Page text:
The argument for the tax increase was plain and simple: the transportation fund is broke. There are major projects and a backlog of repairs and upkeep waiting for an infusion of cash. There are four main reasons why the public is angry: (1) Over the years, governors have raided the transportation fund to the tune of $1.5 billion to pay for general fund services. Only a half billion dollars has been repaid despite a law that requires full restoration of the funds. (2) The new law is indexed to inflation. So the higher the cost of living advances, so, too, does the cost of gas rise with it. (3) The tax formula is part Rube Goldberg concoction. It relies on Congress enacting a tax on Internet sales. If Congress fails to act, the gas tax goes up an additional two cents. (4) Rural and conservative lawmakers argued that the tax is unfair to rural areas because the bulk of the money will be used to fund mass transit projects in urban areas.
O’Malley dallied and delayed over the gas tax increase plan until he was finally kicked into gear by a draft plan that was contrived by Mike Miller. The second motivating factor was that a similar, massive plan was adopted by neighboring Virginia, which competes with Maryland for business as well as high-income residents. The future of two key public transportation projects is tied up in the gas tax increase—the Purple Line in Montgomery County ($2 billion) and the Red Line in Baltimore ($2.5 billion). Both are of questionable need and feasibility.
On his third attempt, O’Malley has finally won approval of an offshore wind farm 10 miles off the coast of Ocean City. Skeptics doubt that it will ever be built. But the fact that approval was won with a sleight-of-hand by Miller gives O’Malley street credibility with certain sectors of the environmental community. (Miller rigged the Senate committee structure to ease the way for the bill which had been rejected twice in the Senate.)
The windmills, which would generate only a smithereen of the electricity that Maryland uses, would be funded, in part, by a $1.50 a month levy on all ratepayers beginning in 2017. Analysts say the amount is too little to offset the project’s cost. Private companies are saying the venture is too risky. Private capital refuses to underwrite the project. And Congress has been unwilling to authorize subsidies. No other state or cluster of states has been able to assemble a similar undertaking although they’ve tried.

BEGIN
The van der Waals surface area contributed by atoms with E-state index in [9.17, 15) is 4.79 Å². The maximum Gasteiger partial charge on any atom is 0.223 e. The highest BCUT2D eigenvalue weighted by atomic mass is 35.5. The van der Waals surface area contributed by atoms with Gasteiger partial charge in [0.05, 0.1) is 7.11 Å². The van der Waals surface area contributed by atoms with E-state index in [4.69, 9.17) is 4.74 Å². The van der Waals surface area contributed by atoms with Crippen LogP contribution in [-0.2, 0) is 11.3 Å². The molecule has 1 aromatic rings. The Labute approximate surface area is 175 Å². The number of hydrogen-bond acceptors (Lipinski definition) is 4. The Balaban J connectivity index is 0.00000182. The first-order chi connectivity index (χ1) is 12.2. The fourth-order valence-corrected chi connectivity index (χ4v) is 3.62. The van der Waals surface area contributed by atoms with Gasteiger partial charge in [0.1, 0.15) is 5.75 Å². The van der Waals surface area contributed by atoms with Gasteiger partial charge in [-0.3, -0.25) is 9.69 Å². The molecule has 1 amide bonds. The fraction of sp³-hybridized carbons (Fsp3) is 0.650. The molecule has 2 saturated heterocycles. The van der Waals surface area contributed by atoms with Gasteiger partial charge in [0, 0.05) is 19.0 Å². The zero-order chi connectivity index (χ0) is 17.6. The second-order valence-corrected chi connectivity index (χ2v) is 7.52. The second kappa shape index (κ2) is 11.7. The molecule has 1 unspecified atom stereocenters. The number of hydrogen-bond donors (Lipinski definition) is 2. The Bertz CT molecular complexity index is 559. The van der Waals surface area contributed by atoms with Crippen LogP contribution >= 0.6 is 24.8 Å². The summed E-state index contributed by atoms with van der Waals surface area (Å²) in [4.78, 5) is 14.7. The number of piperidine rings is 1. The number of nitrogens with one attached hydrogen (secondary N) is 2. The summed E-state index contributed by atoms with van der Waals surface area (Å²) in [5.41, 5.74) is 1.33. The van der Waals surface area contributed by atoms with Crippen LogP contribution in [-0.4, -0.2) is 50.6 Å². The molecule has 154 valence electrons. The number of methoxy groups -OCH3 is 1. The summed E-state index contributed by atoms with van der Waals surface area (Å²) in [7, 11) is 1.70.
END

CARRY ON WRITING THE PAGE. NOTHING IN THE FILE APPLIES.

While the 30 states under full or partial Republican control continue to explore ways to suppress the vote, Maryland took another step to facilitate and expand early voting. O’Malley’s early voting bill would, for the first time, allow voters to register and vote on the same day as well as add another day to the early voting calendar. In addition, the number of early voting sites would be increased, depending on population and location.
Security concerns have been resolved over one controversial provision allowing the downloading of absentee ballots over the Internet. Virginia, a red state that is rapidly turning blue (President Obama carried the state twice), is the latest GOP-controlled state to adopt a restrictive voter ID law. And North Carolina wants to tax parents of college students who vote in that state.
Other legislation that buffs up O’Malley’s report card includes: Easing the way for medical use of marijuana, which polls show is now approved by a majority of Americans; extension of a second-tier driver’s license for illegal immigrants that was due to expire in July, 2015; implementation of Obamacare in Maryland; a campaign finance package that raises contribution limits and closes loopholes on certain business contributions; a gerry-built school construction plan for Baltimore that is based on money neither the state nor the city has but anticipates from the sale of Stadium Authority bonds and future revenues from the city casino that isn’t yet built; and finally, a $37 billion budget that includes a three percent salary increase for state employees. Nobody ever said democracy in action comes cheap.